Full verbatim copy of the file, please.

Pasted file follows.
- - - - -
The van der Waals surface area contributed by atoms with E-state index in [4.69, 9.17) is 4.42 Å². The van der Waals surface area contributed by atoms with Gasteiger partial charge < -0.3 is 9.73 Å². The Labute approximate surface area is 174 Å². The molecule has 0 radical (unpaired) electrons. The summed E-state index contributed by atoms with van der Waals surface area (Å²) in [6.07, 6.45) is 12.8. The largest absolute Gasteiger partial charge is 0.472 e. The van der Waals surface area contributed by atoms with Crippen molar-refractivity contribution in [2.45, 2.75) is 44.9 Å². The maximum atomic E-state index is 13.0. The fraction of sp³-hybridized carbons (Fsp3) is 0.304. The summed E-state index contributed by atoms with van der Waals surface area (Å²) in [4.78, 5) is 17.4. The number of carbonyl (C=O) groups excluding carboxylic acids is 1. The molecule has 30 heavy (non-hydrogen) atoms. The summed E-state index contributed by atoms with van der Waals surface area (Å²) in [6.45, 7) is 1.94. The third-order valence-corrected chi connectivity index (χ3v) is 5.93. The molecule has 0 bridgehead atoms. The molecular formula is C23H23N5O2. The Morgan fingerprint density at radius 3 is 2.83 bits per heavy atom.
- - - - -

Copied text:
The van der Waals surface area contributed by atoms with E-state index in [4.69, 9.17) is 4.42 Å². The van der Waals surface area contributed by atoms with Gasteiger partial charge < -0.3 is 9.73 Å². The Labute approximate surface area is 174 Å². The molecule has 0 radical (unpaired) electrons. The summed E-state index contributed by atoms with van der Waals surface area (Å²) in [6.07, 6.45) is 12.8. The largest absolute Gasteiger partial charge is 0.472 e. The van der Waals surface area contributed by atoms with Crippen molar-refractivity contribution in [2.45, 2.75) is 44.9 Å². The maximum atomic E-state index is 13.0. The fraction of sp³-hybridized carbons (Fsp3) is 0.304. The summed E-state index contributed by atoms with van der Waals surface area (Å²) in [4.78, 5) is 17.4. The number of carbonyl (C=O) groups excluding carboxylic acids is 1. The molecule has 30 heavy (non-hydrogen) atoms. The summed E-state index contributed by atoms with van der Waals surface area (Å²) in [6.45, 7) is 1.94. The third-order valence-corrected chi connectivity index (χ3v) is 5.93. The molecule has 0 bridgehead atoms. The molecular formula is C23H23N5O2. The Morgan fingerprint density at radius 3 is 2.83 bits per heavy atom.